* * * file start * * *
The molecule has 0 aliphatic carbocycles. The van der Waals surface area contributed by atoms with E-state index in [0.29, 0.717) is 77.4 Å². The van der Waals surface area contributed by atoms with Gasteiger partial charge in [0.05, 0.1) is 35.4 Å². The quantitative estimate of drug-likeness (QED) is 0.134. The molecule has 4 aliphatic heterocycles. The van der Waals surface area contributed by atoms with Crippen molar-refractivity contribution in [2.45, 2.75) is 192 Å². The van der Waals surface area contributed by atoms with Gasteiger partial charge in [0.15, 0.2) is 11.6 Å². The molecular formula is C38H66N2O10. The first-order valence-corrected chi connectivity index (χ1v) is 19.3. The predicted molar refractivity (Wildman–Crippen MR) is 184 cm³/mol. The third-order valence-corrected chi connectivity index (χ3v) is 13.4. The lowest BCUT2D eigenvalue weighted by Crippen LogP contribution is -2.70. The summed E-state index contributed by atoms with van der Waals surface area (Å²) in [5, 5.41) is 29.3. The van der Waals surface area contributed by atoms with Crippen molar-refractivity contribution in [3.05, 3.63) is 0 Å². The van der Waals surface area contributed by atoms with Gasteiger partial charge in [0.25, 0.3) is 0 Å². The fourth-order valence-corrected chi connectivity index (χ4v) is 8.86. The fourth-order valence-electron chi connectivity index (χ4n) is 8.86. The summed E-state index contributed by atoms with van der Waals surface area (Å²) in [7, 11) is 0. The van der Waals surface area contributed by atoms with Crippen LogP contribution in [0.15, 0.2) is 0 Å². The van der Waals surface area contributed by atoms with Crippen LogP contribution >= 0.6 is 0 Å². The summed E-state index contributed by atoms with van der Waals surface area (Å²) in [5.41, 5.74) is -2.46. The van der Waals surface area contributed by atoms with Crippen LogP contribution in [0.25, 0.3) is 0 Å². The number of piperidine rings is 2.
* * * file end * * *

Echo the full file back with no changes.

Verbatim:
The molecule has 0 aliphatic carbocycles. The van der Waals surface area contributed by atoms with E-state index in [0.29, 0.717) is 77.4 Å². The van der Waals surface area contributed by atoms with Gasteiger partial charge in [0.05, 0.1) is 35.4 Å². The quantitative estimate of drug-likeness (QED) is 0.134. The molecule has 4 aliphatic heterocycles. The van der Waals surface area contributed by atoms with Crippen molar-refractivity contribution in [2.45, 2.75) is 192 Å². The van der Waals surface area contributed by atoms with Gasteiger partial charge in [0.15, 0.2) is 11.6 Å². The molecular formula is C38H66N2O10. The first-order valence-corrected chi connectivity index (χ1v) is 19.3. The predicted molar refractivity (Wildman–Crippen MR) is 184 cm³/mol. The third-order valence-corrected chi connectivity index (χ3v) is 13.4. The lowest BCUT2D eigenvalue weighted by Crippen LogP contribution is -2.70. The summed E-state index contributed by atoms with van der Waals surface area (Å²) in [5, 5.41) is 29.3. The van der Waals surface area contributed by atoms with Crippen molar-refractivity contribution in [3.05, 3.63) is 0 Å². The van der Waals surface area contributed by atoms with Gasteiger partial charge in [0.25, 0.3) is 0 Å². The fourth-order valence-corrected chi connectivity index (χ4v) is 8.86. The fourth-order valence-electron chi connectivity index (χ4n) is 8.86. The summed E-state index contributed by atoms with van der Waals surface area (Å²) in [7, 11) is 0. The van der Waals surface area contributed by atoms with Crippen LogP contribution in [0.15, 0.2) is 0 Å². The van der Waals surface area contributed by atoms with Crippen LogP contribution >= 0.6 is 0 Å². The summed E-state index contributed by atoms with van der Waals surface area (Å²) in [5.41, 5.74) is -2.46. The van der Waals surface area contributed by atoms with Crippen LogP contribution in [0.25, 0.3) is 0 Å². The number of piperidine rings is 2.